air pollutionWith the public comment period closing this week for the proposed Ozone National Ambient Air Quality Standard, nearly 1,100 health and medical professionals from all 50 states and the District of Columbia joined together in a letter urging the EPA to adopt the most protective standard under consideration - 60 parts per billion (ppb).

“The science is clear. A more protective standard is needed to protect the health of millions of Americans breathing polluted air every day,” said Harold P. Wimmer, National President and CEO of the American Lung Association. “The support we’ve seen from the health and medical community nationwide reinforces the urgent need for a stronger ozone standard.”

“The Clean Air Act requires EPA to set the ozone standard at a level that protects public health, based on the scientific evidence. A standard of 60 ppb will offer the greatest protection for vulnerable populations and help us achieve the promise of the Clean Air Act."

The effects of air pollution

The EPA's panel of expert science advisors, the Clean Air Scientific Advisory Committee, reviewed the scientific evidence and unanimously concluded that EPA needs to strengthen the standard. A standard that follows the scientific evidence will protect those most vulnerable to the effects of air pollution, including children, seniors and people with asthma and other chronic lung diseases. According to EPA, a standard of 60 ppb would prevent up to 7,900 premature deaths and 1.8 million childhood asthma attacks in 2025 alone.

Days to stay indoors

"I rely on the air quality index to let me know when the smog level is over the limit and I should stay indoors," said letter signer, Beckie Geary, a registered nurse from North Carolina who signed the letter. "Right now that limit is out of date. There can be days when it's not safe for me to go outside and I might not even know it. We have the right to know what's in our air. That's why I am calling on the EPA to set a new limit on ozone that truly protects our health."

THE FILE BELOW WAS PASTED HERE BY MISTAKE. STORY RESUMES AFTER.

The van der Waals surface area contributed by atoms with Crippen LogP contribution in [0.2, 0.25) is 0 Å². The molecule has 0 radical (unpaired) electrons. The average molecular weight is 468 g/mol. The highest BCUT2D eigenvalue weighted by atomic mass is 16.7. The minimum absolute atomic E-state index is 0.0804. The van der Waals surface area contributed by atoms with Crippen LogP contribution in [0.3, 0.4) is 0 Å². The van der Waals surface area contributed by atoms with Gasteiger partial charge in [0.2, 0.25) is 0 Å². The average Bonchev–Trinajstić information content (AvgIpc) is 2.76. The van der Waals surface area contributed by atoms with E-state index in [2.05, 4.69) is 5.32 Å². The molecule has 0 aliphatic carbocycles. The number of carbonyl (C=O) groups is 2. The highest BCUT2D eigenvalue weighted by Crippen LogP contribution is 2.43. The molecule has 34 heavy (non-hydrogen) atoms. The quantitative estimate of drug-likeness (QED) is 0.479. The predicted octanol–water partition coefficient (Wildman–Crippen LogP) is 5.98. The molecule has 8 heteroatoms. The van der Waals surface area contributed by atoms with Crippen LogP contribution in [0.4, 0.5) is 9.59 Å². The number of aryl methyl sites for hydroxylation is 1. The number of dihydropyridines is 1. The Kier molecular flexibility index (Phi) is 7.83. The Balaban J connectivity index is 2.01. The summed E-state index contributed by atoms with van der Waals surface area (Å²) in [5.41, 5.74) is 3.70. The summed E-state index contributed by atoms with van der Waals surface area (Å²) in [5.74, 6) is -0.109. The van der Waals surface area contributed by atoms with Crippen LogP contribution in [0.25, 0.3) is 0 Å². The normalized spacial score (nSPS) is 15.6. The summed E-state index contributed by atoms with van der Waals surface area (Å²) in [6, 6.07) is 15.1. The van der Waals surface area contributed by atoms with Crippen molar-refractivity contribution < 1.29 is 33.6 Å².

Geary knows from personal experience the challenges of lung disease: she not only has asthma but is also a lung cancer survivor. With only one healthy lung remaining, Geary knows clean air is critical to her quality of life, and traveled to the EPA’s public hearing in Washington, D.C., in January to deliver that message.

“For far too long, millions of Americans have been living with a weak and outdated standard,” said Georges Benjamin, MD, Executive Director of the American Public Health Association. “As physicians, nurses, respiratory therapists and other public health professionals stated clearly in our letter to Administrator Gina McCarthy, EPA must adopt the strongest standard to protect the American people from the real dangers of ozone pollution no later than October 1, 2015."

Industry reaction

Depending on the particulars of the final standard that is adopted, business interests fear that this could well be the most costly federal environmental rule ever adopted. Additionally, Business Roundtable says compliance increasingly would depend on technologies that have not yet been developed.   

The American Farm Bureau Federation says the proposed revisions, which will tighten primary (health-based) and secondary (welfare-based) standards, "will impose real and significant costs while providing uncertain and unverified benefits." The organization says it is concerned about "the difficulty regulating volatile organic compounds (VOCs), nitrogen oxides (NOx), and other potential ozone precursors from agriculture and the chilling effect of these standards on the economy as a whole."